One of the advantages to living in a metropolitan area is the access to good zoos. Covering 122 acres, and featuring over 950 animals representing 230 species, The Birmingham Zoo does not disappoint.

Opening its doors on April 2, 1955, as the Jimmy Morgan Zoo, Monkey Island was the first zoo’s first exhibit. During the Zoo’s first 30 years, its name changed to The Birmingham Zoo, as it grew to be both world-class and fully accredited. However, the City of Birmingham, despite having one of the highest tax rates in the country, was unable to maintain the budget necessary to sustain professional operations at the Zoo, and it lost its accreditation in the late 1990s.

Mayor Richard Arrington pushed for the privatization of the zoo in 1999 and Birmingham Zoo, Inc., a not for profit corporation, was formed to create a public-private partnership. In 2001, a major capital campaign was launched in support of the Zoo. With increased funding and new leadership, the Zoo soon regained its accreditation through the Association of Zoos and Aquariums, which ranked our Zoo in the top 10% in the nation.

But enough about the Zoo’s history. Let’s get to the animals! After making our way through the entrance, we start on the left and tour the Zoo counter-clockwise. You will find a map here if you wish to follow along.

The first set of buildings that you encounter is a part of the older main Zoo. Here you find the Reptile Building, Bird Aviaries, Tortoise Yard, Kangaroo Kountry, Alligator Swamp, Macaw Plaza, and Flamingo Lagoon. Many of these exhibits are air-conditioned, which make them great for escaping the summer heat and humidity. Anchoring this section of the Zoo is the Red Diamond Sea Lion Splash Show, which opened in 2007. The sea lions perform several times each day in a very entertaining and interactive show. In addition, the Schaeffer Eye Center Lorikeet Interactive Feeding and Observation Aviary is a lot of fun.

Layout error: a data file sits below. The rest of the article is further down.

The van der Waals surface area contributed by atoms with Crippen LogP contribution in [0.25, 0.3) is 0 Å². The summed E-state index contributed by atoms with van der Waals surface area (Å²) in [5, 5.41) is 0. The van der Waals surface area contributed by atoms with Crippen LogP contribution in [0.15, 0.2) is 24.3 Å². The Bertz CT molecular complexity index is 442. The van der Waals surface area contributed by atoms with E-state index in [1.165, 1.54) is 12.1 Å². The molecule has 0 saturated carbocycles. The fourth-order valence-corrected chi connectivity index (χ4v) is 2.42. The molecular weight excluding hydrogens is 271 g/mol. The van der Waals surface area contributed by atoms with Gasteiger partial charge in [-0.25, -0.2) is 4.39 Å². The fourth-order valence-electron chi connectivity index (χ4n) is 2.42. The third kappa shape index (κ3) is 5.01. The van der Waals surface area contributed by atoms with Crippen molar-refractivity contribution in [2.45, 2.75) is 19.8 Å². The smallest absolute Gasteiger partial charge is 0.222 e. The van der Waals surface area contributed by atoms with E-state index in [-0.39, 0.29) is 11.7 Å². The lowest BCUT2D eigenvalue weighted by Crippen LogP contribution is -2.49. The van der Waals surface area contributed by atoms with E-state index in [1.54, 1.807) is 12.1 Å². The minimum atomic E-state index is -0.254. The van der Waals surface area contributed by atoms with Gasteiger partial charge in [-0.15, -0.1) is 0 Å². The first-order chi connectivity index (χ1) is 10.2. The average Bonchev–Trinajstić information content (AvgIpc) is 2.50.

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Continuing on, you find yourself at The Birmingham Zoo’s signature attraction called Trails of Africa. It opened in 2011, and this section of the Zoo features a mixed-species exhibit that includes an all-male herd of African elephants, rhinos, hippos, and giraffes. Be sure to schedule some time to feed a giraffe by hand at the Kiwanis Giraffe Encounter.

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Moving past the Trails of Africa, you return to the older main Zoo and enter the Predator Zone, where you will find lions and tigers and bears! Oh, my!

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Your final stop is at the Junior League of Birmingham – Hugh Kaul Children’s Zoo. Completed in 2005 at a cost of $15 million, this area features an Alabama Stream and Wild section, an Alabama barn with equestrians that love petting, Grandma’s Back Porch, Granny’s Butterfly House, and a domestic animal petting zoo. Also in this area is the Jane H. Brock Soaring Safari Zipline Adventure, to be enjoyed by the young at heart for an additional fee.

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Beginning this coming weekend, a brand new exhibit will open in the Alabama Wilds area called the Barbara Ingalls Shook Black Bear Trail. This exhibit will feature two rescued North American black bears named Bety and Sassy. I am definitely looking forward to meeting them.

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Please visit the Birmingham Zoo to take a walk on the wild side. You can find operating hours and other information by clicking here. Please leave questions and comments in the comment section below.